AEG has claimed it will one day persuade 50 percent of NFL ticket holders to take public transit to a Super Bowl. But under SB 292, the traffic-reduction requirement is vague and features a loophole that critics say makes it ineffective at best.
Under it, AEG must produce “trip ratio” data — essentially, the number of attendees divided by the number of cars that arrive — and then try to improve the trip ratio, with the eventual goal that Farmers Field attract 10 percent fewer cars than any other NFL stadium's trip ratio.
Who would measure this?
AEG would, by and large, collecting car-trip data for four years. After the fourth football season, L.A. City Hall — not state environmental officials — would decide if the data was accurate. Then, after the fifth season, if it became clear that AEG was failing to discourage enough cars as compared to other stadiums, the city would try to make AEG implement vaguely defined “feasible measures” to cut traffic. The year, by this time: Circa 2022.
Andrea Sarzynski, a University of Delaware policy expert who has studied car culture extensively, says stadium event-goers will take mass transit only if it's beneficial to do so.
To create that tipping point, L.A. may allow punishingly high parking rates for Farmers Field — already, AEG charges $40 to park at its $1 billion Ritz Carlton-Marriott skyscraper near Staples Center — coupled with low Metro transit fares.
But Sarzynski says it will take several years to shift significant numbers of NFL ticket holders to mass transit. “AEG may be fighting an uphill battle until the time when the L.A. region is better served by convenient transit,” she says. “AEG would need to be working closely with transit providers and planners when they design the site and to ensure proper service to the site, once constructed.”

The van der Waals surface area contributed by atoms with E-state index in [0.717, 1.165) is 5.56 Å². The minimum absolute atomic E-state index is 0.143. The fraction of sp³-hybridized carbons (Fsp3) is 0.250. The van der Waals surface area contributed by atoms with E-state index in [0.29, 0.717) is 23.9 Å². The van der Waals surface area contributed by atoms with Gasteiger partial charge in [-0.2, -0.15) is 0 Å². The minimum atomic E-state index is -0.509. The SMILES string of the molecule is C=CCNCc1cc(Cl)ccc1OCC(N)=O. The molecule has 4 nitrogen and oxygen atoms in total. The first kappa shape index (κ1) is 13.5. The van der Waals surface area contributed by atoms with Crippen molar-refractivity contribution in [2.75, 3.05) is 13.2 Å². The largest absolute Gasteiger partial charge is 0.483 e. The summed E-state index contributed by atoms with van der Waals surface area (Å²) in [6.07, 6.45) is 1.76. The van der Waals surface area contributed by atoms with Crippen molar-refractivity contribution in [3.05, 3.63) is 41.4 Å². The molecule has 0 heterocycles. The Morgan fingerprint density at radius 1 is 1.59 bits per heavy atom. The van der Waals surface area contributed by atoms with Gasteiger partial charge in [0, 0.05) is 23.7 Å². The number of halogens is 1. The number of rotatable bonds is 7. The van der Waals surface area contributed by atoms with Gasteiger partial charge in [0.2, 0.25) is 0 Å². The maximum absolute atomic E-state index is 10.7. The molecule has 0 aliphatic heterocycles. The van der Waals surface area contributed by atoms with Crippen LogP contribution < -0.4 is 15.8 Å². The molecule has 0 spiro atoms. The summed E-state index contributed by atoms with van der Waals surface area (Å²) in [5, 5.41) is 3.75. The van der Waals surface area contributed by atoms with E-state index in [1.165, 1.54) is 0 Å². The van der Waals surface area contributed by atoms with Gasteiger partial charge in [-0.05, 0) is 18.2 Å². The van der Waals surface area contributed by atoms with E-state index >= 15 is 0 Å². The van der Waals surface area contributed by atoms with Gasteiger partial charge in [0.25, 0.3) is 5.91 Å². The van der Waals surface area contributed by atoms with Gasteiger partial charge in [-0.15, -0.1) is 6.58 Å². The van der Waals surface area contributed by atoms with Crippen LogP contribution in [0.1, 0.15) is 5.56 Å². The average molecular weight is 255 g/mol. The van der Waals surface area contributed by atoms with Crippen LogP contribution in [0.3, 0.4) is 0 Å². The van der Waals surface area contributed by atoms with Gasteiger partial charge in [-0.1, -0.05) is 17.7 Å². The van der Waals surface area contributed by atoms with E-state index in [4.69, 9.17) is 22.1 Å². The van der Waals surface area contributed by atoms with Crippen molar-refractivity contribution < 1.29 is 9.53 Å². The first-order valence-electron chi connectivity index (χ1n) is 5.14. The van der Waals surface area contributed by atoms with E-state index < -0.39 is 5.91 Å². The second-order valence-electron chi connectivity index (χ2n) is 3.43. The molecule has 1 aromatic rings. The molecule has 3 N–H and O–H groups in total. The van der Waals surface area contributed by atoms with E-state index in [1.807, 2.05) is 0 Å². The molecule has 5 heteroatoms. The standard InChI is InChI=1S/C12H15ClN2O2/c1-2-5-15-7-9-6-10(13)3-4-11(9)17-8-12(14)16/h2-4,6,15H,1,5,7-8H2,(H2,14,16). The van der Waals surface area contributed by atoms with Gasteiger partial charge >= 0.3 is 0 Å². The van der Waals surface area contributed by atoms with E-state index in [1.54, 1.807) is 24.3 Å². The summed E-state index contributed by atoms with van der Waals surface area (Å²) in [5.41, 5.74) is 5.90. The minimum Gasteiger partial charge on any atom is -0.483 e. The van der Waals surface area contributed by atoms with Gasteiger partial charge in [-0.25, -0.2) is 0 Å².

Yet Metro, which has poured billions of dollars into mass transit, is losing market share to private cars in the region — and is known for its years of construction delays and cost overruns.
James Moore, USC professor and director of the school's Transportation Engineering Program, says no neutral outcome is possible when it comes to traffic.
“On the strictly technical question, 'Can one build a 72,000-seat event generator and then mitigate traffic impacts sufficiently that the transportation level of service experienced prior to construction of the facility would be attained after the event generator is completed?' the answer is no,” Moore says. “The technology does not exist. It is not available at any cost.”
Jennifer Regan, AEG's global sustainability director, says the firm will offer mass-transit users incentives such as reduced prices at stadium stores and food courts, and perhaps even free transit. She says that effort will be helped by Metro's Blue Line station a few blocks from Farmers Field, the Gold Line station from downtown to the San Gabriel Valley, and park-and-rides that might be created in outlying areas. She also cites the much-delayed Expo Line from Santa Monica — but whether it will be open by 2016 is unknown.
For all these reasons, AEG probably will buy carbon credits — essentially paying for environmental fixes in a far-off locale that don't benefit L.A. (AEG will be hard-pressed to clean up any polluters near downtown, where its own carbon load will affect the atmosphere and community, because, as Regan notes, “The 'market' is very small right now.”)
SB 292 is a grab-bag of unproven ideas: reducing car trips, instituting on-site energy production using natural gas, installing parking-garage solar panels and, says AEG land-use attorney Dale Goldsmith, “something as simple as planting trees.”
Vinnikov, the climate-change expert, says the promises boil down to political theater and platitudes offered amidst a jobs recession, bearing no relation to science. What's going on, he says, is that “If someone is going to build a stadium and employ people, that is what's important.”
Reach the writer at davidfutch@ roadrunner.com.